I have to admit, I’m a little ambivalent about the death of Steve Jobs. If I am honest though, it hurts a little. It hurts a little when great people pass on, never to conqueror again what they had conquered, never to achieve again what they had achieved. For us, the peons, never to witness that level of greatness again is a bit bitter.
In my case, it’s strange, because I don’t use Apple products. I don’t like them. I don’t like Steve Jobs. I don’t like his company. I don’t like his business practices or caged computing environment. I personally have stayed away from Apple and Microsoft products completely. I don’t have any grand hatred toward either, but I do value the freedom to tinker, and to control where and how I create what I create. Way back in 1999, I swore it was the last time that I would have some proprietary piece of software tell me where and when I could install it and what I could do with it. And that was that.
So why feel even a twinge of sadness at the passing of Steve Jobs? He fabricated products I don’t use and restricted people’s freedom to create pushing them more toward mindless consumption. Perhaps, it’s our little monkey brains, terrified and mesmerized by the strength of one of our own, a brutal conqueror who was able to accomplish something no one else had. Steve Jobs was ruthless, driven, ambitious, and intelligent. He did not suffer fools, nor anyone. His company conquered a particular consumer computing space thoroughly and completely.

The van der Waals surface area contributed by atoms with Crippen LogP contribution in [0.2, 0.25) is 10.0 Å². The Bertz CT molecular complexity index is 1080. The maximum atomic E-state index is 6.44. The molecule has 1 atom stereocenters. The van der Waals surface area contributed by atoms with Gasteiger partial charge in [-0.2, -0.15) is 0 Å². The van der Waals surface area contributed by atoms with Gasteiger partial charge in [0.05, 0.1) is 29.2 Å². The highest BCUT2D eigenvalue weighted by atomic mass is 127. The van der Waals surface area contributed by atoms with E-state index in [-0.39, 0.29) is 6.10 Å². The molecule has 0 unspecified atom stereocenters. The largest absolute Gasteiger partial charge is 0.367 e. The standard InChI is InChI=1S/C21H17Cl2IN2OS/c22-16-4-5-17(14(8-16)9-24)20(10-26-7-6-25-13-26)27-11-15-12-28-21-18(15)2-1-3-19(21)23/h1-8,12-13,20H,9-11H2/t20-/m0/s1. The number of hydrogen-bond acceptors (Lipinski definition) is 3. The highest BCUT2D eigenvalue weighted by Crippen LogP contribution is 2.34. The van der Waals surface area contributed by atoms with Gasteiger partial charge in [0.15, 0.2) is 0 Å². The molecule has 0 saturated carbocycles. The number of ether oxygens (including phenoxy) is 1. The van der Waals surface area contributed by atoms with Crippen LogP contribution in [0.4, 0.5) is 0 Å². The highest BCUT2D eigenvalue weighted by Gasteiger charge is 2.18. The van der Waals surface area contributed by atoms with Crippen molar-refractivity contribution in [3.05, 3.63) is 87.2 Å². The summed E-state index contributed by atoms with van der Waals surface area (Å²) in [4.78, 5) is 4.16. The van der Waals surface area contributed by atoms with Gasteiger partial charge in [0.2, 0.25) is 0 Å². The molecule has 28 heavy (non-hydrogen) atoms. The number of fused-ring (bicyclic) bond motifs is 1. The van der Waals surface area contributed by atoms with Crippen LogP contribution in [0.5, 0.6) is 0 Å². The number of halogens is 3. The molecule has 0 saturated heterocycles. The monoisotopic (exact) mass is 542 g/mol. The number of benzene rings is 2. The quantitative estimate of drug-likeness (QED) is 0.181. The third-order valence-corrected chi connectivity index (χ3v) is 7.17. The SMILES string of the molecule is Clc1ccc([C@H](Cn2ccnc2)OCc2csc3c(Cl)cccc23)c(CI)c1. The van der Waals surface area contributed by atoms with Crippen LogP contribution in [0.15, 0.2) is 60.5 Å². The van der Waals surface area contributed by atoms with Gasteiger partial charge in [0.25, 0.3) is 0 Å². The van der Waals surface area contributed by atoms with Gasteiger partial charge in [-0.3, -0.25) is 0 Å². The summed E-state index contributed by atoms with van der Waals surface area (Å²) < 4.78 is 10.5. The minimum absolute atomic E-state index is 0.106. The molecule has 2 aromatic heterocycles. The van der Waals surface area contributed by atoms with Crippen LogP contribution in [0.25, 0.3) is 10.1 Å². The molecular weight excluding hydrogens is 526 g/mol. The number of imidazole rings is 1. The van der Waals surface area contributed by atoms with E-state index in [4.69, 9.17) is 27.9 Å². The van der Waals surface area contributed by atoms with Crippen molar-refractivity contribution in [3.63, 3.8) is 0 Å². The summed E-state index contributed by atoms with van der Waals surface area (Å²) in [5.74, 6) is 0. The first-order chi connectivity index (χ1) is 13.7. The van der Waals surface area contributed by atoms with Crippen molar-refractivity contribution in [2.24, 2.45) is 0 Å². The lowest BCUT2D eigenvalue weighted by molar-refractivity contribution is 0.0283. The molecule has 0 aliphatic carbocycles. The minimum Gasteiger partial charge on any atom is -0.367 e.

Alexander the Great? Great because he killed a whole bunch of people? Yoda: Wars not make one great. Genghis Khan, Gen Patton. We worship them, revere them simply for their ability to ruthlessly conqueror and lay waste with efficiency in a way no one else has done before.
Sure, let’s not get carried away. Steve Jobs is no Genghis Khan, but his greatness is familiar in that sense. He had a vision for a part of this world that he felt he owned, and he shaped it, and nothing got in his way, not people, not money, not technology.
So, props, Steve. You did it your way. You were great in what you did. I know why people worship you, but just shake my head. I don’t think, in the end, your vision was the right vision. Sure you and Apple made a lot of money, but I think you missed the point of the future envisioned by your 1984 self.
Jim: This is a very refreshing view of Mr. Job’s accommplishments and mertis (or lack there of). It’s respectful, yet honest. It’s an interesting break from the almost universal worship he has received.
I am sickened by the worship. I was enangered when I heard that my 18 year old artistic cousin and her class had had “an hour of quiet memorial” because they use Macs…
I mean seriously? Talk about sucking a big one. The world needs more Kurt Cobains..
Minus the death and destruction, like.